Proper way to secure/backup Discourse on self-hosted server?


On a self-hosted server, what are the best ways to prevent our forum to be gone forever? How to properly and securely backup our precious?

On a now deleted topic, @falco said:

Doing file system snapshots isn’t supported and may result in data loss.

Also, about the backup feature from Hetzner, the company says:

we recommend that you power down your server to ensure data consistency on the disk.

So I guess that’s not really a recommended solution then… Or is it?

On my forum, I use rclone and sync my local backup folders with a google drive folder.

If my server explodes, I have my weekly backups in gdrive.
If my local backups disappear and rclone deletes the backups in drive after syncing my now empty folder, my deleted backups will still be available, as they’ll be in gdrive trash.

So I feel that’s a reasonably good way to secure my forum data.

But is it really? Is there any other reliable solution easy to install?
About rclone: it is compatible with a lot of storage systems. Are some better choices for storing and syncing our backups?


There will never be a 100% secure way to store data, having that clear, Discourse has a really great backup process that runs in a schedulable basis.

If I don’t trust a lot of devices and I can increase monthly expenditure I’d start be offloading the backups to S3 enabling S3 replication, from there I’d have a script that copies that to my local machine and maybe once per month get everything offloaded to an external drive.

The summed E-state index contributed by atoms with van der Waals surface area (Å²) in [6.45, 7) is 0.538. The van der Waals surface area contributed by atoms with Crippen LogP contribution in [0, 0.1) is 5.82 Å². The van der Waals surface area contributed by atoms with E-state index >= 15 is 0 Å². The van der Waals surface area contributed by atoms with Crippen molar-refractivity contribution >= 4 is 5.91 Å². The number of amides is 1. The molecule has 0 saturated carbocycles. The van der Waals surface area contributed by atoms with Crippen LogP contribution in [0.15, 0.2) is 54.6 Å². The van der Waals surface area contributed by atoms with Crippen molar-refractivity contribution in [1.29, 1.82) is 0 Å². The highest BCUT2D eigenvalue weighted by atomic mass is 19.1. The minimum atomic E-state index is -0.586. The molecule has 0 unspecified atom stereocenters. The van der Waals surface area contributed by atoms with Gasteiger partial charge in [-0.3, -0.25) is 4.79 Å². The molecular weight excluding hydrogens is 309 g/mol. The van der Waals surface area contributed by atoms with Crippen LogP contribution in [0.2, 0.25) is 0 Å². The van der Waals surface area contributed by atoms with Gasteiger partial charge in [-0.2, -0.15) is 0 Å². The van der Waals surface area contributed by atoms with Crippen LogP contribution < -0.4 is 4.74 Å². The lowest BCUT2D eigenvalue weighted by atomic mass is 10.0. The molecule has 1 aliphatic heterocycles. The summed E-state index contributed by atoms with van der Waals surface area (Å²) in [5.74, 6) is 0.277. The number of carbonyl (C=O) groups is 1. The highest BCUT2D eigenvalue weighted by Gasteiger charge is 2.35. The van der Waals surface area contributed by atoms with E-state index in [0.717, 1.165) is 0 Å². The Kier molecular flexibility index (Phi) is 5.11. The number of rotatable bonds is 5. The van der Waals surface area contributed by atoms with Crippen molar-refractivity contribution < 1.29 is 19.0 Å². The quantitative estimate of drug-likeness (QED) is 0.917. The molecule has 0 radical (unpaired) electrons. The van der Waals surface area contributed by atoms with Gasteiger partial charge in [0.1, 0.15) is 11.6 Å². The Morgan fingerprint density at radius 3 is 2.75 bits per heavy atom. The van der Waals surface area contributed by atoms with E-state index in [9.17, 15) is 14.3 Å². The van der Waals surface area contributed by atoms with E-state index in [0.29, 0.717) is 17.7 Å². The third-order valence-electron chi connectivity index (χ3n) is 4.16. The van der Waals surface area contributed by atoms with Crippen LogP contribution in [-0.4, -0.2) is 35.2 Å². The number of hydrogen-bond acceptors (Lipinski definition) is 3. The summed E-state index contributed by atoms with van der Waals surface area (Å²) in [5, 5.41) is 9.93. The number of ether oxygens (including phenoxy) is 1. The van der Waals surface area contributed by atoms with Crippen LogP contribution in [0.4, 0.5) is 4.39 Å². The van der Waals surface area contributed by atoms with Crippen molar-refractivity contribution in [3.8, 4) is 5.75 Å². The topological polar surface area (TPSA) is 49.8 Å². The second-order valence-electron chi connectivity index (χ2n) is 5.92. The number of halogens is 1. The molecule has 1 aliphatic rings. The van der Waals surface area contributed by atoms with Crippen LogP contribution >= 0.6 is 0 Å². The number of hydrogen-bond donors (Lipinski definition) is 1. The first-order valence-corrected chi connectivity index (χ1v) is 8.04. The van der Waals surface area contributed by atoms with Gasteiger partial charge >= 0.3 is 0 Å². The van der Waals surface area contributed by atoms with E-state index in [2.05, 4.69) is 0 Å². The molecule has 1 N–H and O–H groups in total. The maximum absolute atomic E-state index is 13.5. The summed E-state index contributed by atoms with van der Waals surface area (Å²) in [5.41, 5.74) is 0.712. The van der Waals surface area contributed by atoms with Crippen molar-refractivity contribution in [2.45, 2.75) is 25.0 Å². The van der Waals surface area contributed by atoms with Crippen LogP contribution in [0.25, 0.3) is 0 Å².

With that you have enough failure points that won’t fail all together. S3 reliability is pretty high, then you local machine should be in a pretty good state too as you use it daily and hasn’t failed (but might and surely quicker than a wide spread failure in S3).

As this secure approach doesn’t go by information security (encryption, etc). The best way is having multiple copies in multiple places.


If you remotely synce /var/discourse/containers and /var/discourse/shared/standalone/backupsyou'll be good. If your server goes away, you'll need only the containeryml` file(s) and the most recent backup. I recommend daily backups. If you’re especially clever and devoted, you could have some trimming process on your rsync destination that keeps weekly, monthly, yearly, backups.


I just wrote this: Best Practices for Backups


See also this:


Back up to amazon s3 which is automatic and built in.


We have used rsync for years and it works fine for us. We rsync out backups everyday to offsite backup we control and manage so if the datacenter meets with disaster, we have all the goods :slight_smile:

Also, when you think about backups and security, keep in mind that IT security consists of three key domains:

  • availability
  • integrity
  • confidentiality

When you backup your data, you need to consider all three of these domains.

If you have a high confidentiality requirement, backing up to third party solutions (and clouds, that are not under your strict administrative control and belong to others) may not be the best option for you.

Security is not one size fits all, and it is based on your unique risk management model. This is comprised of three key areas as well:

  • threat
  • vulnerability
  • criticality

It is the intersection of these three domains which help drive your backup and recovery strategy.